The activation point of a button is defined as the depth at which it invokes a make signal. Regular buttons are activated during the downward stroke, which occurs within the first 20 ms of a press. The remaining portion, which can be as long as 80 ms, has not been examined for button activation for reason of mechanical limitations. The paper presents a technique and empirical evidence for an activation technique called Impact Activation, where the button is activated at its maximal impact point. We argue that this technique is advantageous particularly in rapid, repetitive button pressing, which is common in gaming and music applications. We report on a study of rapid button pressing, wherein users' timing accuracy improved significantly with use of Impact Activation. The technique can be implemented for modern push-buttons and capacitive sensors that generate a continuous signal.
|Title of host publication||CHI 2018 - Extended Abstracts of the 2018 CHI Conference on Human Factors in Computing Systems|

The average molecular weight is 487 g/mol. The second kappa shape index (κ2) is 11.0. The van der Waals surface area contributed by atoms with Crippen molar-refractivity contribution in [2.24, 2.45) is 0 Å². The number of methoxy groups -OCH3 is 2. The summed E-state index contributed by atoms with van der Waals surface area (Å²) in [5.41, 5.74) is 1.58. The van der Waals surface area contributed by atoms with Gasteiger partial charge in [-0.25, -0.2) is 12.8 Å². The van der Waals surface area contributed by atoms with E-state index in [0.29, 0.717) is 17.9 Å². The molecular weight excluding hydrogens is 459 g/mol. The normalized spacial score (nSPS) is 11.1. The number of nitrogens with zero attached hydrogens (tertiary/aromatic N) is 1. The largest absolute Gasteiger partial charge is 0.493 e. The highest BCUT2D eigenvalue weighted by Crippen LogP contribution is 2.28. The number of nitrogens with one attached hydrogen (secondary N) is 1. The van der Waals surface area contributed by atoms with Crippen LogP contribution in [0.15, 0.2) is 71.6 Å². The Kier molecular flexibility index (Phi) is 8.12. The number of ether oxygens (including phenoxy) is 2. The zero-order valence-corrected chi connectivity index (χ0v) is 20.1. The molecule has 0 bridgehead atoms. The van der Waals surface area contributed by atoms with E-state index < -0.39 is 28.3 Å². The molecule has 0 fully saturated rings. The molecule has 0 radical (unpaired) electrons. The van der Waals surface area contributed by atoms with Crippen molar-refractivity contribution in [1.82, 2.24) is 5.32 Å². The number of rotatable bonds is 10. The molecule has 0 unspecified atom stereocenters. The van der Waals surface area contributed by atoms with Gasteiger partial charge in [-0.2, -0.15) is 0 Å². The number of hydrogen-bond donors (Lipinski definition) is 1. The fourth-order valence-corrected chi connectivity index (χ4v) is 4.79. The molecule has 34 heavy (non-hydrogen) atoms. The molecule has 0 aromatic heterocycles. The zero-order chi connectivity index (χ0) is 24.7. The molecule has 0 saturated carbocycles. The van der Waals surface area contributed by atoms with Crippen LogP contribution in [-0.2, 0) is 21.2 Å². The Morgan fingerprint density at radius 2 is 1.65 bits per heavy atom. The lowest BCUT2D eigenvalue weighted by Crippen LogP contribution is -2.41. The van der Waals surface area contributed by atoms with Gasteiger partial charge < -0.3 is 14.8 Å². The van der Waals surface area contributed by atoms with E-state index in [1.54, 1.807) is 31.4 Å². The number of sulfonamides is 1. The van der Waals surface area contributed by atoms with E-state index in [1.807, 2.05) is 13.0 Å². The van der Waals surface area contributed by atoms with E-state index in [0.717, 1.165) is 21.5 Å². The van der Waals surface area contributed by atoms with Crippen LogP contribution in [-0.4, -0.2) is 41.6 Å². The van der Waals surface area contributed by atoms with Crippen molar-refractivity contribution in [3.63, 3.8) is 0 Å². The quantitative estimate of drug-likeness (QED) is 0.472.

|Subtitle of host publication||Engage with CHI|
|Publisher||Association for Computing Machinery|
|ISBN (Electronic)||9781450356206, 9781450356213|
|Publication status||Published - 2018 Apr 20|
|Event||2018 CHI Conference on Human Factors in Computing Systems, CHI 2018 - Montreal, Canada|
Duration: 2018 Apr 21 → 2018 Apr 26
|Name||Conference on Human Factors in Computing Systems - Proceedings|
|Conference||2018 CHI Conference on Human Factors in Computing Systems, CHI 2018|
|Period||18/4/21 → 18/4/26|
Bibliographical notePublisher Copyright:
© 2018 Copyright held by the owner/author(s).
All Science Journal Classification (ASJC) codes
- Human-Computer Interaction
- Computer Graphics and Computer-Aided Design